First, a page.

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PUBLIC RELEASE DATE:
23-Apr-2013

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Contact: Jo Bowler
j.bowler@exeter.ac.uk
44-013-927-22062
University of Exeter
@uniofexeter

Battling with bugs to prevent antibiotic resistance

Bacteria evolve resistance more quickly when stronger antibiotics are used

IMAGE: Researchers from the University of Exeter and Kiel University in Germany treated E. coli with different combinations of antibiotics in laboratory experiments. Unexpectedly they found that the rate of evolution...

Click here for more information.

New scientific research published today in the journal PLoS Biology shows that bacteria can evolve resistance more quickly when stronger antibiotics are used.

Researchers from the University of Exeter and Kiel University in Germany treated E. coli with different combinations of antibiotics in laboratory experiments.

Unexpectedly they found that the rate of evolution of antibiotic resistance speeds up when potent treatments are given because resistant bacterial cells flourish most during the most aggressive therapies.

This happens because too potent a treatment eliminates the non-resistant cells, creating a lack of competition that allows resistant bacteria to multiply quickly. Those cells go on to create copies of resistance genes that help them rapidly reduce the effectiveness of the drugs. In tests this effect could even cause E.coli to grow fastest in the most aggressive antibiotic treatments.

In addition to evolution experiments, the results of this Engineering and Physical Sciences Research Council (EPSRC) and Medical Research Council (MRC) funded research were confirmed using mathematical models and whole-genome sequencing of resistant and non-resistant E. coli.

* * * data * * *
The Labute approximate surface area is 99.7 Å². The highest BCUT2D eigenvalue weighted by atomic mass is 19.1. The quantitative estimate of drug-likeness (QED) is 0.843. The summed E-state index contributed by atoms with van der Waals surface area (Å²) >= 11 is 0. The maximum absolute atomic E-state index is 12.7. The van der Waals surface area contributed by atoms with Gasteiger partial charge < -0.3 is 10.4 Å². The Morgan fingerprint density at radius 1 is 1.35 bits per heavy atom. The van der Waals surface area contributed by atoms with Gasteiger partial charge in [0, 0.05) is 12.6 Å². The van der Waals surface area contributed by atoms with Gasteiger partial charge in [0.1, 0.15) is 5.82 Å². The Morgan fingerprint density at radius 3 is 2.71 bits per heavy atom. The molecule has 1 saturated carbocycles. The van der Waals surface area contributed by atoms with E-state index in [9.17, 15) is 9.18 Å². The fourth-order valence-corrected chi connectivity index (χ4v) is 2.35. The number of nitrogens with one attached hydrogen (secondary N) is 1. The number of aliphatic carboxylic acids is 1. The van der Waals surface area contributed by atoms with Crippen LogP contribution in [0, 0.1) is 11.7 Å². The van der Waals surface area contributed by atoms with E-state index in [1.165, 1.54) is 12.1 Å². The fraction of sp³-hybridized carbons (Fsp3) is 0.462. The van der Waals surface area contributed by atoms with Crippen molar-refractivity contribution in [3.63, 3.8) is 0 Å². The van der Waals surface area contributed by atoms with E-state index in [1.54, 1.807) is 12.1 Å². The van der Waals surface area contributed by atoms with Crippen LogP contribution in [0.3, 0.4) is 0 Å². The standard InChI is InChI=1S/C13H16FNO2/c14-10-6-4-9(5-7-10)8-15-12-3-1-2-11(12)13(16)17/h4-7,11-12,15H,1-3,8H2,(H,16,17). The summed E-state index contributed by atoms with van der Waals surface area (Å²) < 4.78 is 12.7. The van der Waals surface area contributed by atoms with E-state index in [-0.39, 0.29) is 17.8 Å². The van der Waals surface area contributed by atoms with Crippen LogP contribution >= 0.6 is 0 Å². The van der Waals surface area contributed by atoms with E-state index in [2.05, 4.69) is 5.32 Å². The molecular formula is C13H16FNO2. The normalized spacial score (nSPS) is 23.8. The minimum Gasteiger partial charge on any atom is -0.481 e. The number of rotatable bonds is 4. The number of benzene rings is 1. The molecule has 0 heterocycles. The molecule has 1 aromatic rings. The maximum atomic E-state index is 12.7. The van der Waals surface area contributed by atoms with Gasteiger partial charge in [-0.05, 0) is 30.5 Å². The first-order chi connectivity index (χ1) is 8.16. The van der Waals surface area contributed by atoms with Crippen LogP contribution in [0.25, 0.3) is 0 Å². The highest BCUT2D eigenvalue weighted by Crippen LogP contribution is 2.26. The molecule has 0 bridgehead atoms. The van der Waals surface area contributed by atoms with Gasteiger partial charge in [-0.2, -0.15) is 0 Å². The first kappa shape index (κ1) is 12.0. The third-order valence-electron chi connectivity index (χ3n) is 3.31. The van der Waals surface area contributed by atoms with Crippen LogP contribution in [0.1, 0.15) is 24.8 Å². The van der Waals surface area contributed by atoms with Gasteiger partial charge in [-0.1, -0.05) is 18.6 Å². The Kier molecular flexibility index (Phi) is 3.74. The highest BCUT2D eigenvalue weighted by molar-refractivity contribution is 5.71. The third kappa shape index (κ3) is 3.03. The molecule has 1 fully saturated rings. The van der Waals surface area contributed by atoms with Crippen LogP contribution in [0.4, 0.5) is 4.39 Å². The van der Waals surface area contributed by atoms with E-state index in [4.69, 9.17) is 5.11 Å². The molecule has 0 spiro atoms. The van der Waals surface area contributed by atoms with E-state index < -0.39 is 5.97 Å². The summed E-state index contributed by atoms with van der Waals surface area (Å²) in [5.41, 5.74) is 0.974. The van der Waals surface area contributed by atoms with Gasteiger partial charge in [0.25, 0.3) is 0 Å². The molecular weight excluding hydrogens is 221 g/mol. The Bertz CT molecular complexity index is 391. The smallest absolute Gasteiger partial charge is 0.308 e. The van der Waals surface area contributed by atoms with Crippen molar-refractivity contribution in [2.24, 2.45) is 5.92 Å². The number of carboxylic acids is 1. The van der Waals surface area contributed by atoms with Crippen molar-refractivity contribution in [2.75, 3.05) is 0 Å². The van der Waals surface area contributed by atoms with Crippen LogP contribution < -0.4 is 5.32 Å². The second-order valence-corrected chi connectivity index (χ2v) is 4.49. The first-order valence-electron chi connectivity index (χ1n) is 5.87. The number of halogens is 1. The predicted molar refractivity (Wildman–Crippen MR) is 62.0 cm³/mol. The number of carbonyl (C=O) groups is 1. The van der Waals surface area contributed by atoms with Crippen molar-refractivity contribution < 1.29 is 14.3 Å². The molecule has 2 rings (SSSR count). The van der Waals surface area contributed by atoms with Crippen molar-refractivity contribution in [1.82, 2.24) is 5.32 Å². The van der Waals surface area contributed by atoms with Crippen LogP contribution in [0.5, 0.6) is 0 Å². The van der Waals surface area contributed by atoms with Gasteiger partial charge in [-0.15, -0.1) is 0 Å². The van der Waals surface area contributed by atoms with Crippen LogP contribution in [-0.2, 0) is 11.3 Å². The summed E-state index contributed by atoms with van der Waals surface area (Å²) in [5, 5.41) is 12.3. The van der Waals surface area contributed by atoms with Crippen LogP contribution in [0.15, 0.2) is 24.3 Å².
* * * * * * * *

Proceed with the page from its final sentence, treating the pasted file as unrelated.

Professor Robert Beardmore, EPSRC Research Fellow from the University of Exeter said: "We were surprised by how quickly the bacteria evolved resistance. We nearly stopped the experiments because we didn't think some of the treatments should be losing potency that fast, sometimes within a day. But we now know that the bacteria remaining after the initial treatment have duplicated specific areas of their genome containing large numbers of resistance genes. These gene copies appear more quickly when the antibiotics are combined, resulting in the rapid evolution of very resistant bacteria.

"Designing new treatments to prevent antibiotic resistance is not easy, as this research shows, and governments may need to increase their funding for antibiotics research if scientists are to be able to keep pace with the rapid evolution of bacterial pathogens that cause disease."

Dr Rafael Pena-Miller from Biosciences at the University of Exeter said: "The evidence that combining antibiotics to make a more potent therapy can lead to the creation of more copies of the genes the bacteria needs to be resistant is of real concern."